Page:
Hui Chen, the Department of Justice (DOJ) Compliance Counsel, has continually talked about the need for companies to operationalize their compliance programs. She intones that businesses must work to literally burn compliance into the fabric and DNA of their organization. Having a board member with specific compliance expertise heading a board-level compliance committee can provide a level of oversight and commitment to achieving this goal. It will not be long before the DOJ and Securities and Exchange Commission (SEC) begin to require this step in any Foreign Corrupt Practices Act (FCPA) enforcement action resolution. This means that when your company is evaluated by Chen under the factors set out in prong three of the pilot program to retrospectively determine if your company had a best practices compliance program in place at the time of any violation, you’ll need to have not only the structure of the board-level compliance committee, but also the specific subject matter expertise on the board and on that committee.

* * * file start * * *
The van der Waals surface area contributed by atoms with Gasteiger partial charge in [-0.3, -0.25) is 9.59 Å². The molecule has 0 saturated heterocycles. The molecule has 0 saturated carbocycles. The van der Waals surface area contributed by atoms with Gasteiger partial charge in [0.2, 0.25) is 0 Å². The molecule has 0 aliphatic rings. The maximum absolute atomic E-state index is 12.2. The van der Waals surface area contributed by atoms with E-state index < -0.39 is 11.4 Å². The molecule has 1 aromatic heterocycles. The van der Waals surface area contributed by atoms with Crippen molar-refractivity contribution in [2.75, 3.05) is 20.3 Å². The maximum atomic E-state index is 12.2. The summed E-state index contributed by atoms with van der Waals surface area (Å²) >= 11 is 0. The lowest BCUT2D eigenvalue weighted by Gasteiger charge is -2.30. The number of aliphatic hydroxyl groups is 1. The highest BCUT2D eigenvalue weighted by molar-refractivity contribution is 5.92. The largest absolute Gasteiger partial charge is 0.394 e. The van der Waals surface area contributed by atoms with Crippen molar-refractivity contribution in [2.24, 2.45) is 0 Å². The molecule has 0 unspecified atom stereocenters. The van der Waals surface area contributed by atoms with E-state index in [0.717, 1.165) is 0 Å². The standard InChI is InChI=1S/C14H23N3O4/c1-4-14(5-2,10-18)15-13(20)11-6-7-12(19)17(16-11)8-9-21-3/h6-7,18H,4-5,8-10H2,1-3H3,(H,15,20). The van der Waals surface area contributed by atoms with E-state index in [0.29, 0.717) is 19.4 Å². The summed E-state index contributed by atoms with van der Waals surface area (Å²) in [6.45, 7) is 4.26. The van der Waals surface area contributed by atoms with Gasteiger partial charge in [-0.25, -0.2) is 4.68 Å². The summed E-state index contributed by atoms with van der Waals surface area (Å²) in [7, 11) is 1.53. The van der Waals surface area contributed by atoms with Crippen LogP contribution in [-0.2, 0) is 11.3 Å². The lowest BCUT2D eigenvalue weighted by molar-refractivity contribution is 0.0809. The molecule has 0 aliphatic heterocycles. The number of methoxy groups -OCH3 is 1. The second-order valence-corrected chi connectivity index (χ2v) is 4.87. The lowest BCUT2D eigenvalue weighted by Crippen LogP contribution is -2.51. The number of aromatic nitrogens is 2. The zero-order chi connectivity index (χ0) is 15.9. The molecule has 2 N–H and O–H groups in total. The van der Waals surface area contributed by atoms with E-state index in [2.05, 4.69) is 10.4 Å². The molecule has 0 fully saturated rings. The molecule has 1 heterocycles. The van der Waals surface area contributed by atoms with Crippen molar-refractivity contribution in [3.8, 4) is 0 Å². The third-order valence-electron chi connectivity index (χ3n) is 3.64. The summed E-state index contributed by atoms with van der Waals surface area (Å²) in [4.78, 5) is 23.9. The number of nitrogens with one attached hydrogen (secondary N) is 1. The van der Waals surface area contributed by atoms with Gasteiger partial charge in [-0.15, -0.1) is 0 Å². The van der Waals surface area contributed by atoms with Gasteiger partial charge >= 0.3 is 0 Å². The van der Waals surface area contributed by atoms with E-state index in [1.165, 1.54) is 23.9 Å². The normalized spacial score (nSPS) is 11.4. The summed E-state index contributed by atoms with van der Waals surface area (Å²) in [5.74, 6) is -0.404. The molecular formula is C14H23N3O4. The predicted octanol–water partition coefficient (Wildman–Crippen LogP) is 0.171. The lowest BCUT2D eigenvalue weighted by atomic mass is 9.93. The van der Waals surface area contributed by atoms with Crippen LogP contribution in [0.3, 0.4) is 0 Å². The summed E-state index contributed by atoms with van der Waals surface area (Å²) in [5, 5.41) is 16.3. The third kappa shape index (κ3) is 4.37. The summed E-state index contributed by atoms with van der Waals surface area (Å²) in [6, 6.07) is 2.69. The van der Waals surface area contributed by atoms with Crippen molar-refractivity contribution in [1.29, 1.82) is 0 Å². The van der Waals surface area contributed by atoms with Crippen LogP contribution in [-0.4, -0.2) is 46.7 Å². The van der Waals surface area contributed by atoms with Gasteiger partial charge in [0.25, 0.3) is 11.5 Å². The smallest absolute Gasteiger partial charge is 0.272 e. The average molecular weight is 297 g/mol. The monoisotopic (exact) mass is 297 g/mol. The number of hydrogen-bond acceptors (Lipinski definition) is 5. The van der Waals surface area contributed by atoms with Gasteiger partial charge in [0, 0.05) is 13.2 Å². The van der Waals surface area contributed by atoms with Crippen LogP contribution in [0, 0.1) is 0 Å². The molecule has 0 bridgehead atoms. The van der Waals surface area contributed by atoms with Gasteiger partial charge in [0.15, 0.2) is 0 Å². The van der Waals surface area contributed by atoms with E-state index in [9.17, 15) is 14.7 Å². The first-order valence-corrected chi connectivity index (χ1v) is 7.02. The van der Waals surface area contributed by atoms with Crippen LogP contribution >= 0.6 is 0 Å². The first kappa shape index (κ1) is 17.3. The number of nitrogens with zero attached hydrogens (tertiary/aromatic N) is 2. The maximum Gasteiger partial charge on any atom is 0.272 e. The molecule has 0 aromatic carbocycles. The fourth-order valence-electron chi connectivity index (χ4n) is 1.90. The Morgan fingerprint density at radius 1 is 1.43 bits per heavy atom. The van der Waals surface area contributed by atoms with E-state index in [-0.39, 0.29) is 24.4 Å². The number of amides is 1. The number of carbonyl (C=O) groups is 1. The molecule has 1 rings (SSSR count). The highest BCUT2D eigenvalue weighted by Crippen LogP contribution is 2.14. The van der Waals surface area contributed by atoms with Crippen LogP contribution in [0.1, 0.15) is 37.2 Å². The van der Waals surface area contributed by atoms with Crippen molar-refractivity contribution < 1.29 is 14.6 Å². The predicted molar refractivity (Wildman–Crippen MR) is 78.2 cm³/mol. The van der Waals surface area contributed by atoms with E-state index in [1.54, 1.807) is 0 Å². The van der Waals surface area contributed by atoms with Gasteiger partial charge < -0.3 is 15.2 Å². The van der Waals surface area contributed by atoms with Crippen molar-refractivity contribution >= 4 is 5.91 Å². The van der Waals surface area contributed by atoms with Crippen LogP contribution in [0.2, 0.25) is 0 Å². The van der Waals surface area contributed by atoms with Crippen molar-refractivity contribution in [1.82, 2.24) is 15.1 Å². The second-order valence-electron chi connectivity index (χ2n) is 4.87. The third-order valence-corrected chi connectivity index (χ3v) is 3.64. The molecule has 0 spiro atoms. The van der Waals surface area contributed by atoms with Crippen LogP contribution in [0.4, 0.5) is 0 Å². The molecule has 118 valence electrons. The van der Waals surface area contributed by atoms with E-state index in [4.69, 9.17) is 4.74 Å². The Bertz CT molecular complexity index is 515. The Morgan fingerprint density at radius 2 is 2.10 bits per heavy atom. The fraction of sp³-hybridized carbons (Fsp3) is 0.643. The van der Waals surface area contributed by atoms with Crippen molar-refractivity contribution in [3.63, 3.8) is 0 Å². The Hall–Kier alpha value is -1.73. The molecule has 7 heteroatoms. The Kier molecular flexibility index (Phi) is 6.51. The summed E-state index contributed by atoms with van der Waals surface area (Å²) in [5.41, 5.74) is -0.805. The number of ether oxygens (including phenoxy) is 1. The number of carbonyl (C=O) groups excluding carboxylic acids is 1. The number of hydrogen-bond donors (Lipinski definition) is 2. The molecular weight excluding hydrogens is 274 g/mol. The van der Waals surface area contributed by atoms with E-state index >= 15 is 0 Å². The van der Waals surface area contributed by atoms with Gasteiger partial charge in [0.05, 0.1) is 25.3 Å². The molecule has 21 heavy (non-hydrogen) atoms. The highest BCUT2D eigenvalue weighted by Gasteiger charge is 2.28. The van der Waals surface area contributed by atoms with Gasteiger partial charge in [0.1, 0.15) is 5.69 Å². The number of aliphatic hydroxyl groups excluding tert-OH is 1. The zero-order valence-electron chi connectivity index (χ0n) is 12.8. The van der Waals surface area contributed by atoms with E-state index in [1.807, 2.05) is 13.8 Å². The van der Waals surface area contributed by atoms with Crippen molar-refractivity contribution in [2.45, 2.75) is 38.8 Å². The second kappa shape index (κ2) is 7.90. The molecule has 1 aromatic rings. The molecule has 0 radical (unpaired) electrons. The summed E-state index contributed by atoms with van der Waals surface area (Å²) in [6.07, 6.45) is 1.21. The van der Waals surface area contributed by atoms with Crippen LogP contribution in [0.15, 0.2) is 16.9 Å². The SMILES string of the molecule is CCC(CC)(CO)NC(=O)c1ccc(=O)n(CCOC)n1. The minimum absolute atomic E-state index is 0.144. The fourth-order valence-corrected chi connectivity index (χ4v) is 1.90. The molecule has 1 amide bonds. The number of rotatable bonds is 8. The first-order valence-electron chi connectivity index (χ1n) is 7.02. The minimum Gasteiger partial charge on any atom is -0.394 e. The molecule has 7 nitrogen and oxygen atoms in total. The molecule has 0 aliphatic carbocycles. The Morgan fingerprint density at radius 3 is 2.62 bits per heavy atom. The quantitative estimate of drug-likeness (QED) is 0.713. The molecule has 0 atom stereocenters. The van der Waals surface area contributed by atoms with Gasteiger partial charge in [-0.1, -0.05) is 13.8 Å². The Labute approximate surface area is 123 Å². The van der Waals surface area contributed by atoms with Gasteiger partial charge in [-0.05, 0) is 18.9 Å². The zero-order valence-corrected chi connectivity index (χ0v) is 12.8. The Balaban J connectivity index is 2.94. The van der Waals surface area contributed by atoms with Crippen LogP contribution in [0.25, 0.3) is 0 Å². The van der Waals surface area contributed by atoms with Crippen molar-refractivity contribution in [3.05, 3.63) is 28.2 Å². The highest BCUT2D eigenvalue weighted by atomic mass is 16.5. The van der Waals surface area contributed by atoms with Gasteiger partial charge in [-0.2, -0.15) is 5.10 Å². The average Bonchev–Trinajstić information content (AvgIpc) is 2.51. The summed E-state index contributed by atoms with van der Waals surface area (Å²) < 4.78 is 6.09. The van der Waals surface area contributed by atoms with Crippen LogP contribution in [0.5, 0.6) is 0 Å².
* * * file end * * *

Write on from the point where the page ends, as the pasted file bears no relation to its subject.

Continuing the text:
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Thomas Fox has practiced law in Houston for 25 years. He is now assisting companies with FCPA compliance, risk management and international transactions.
He was most recently the General Counsel at Drilling Controls, Inc., a worldwide oilfield manufacturing and service company. He was previously Division Counsel with Halliburton Energy Services, Inc. where he supported Halliburton’s software division and its downhole division, which included the logging, directional drilling and drill bit business units.
Tom attended undergraduate school at the University of Texas, graduate school at Michigan State University and law school at the University of Michigan.
Tom writes and speaks nationally and internationally on a wide variety of topics, ranging from FCPA compliance, indemnities and other forms of risk management for a worldwide energy practice, tax issues faced by multi-national US companies, insurance coverage issues and protection of trade secrets.
Thomas Fox can be contacted via email at email@example.com or through his website www.tfoxlaw.com.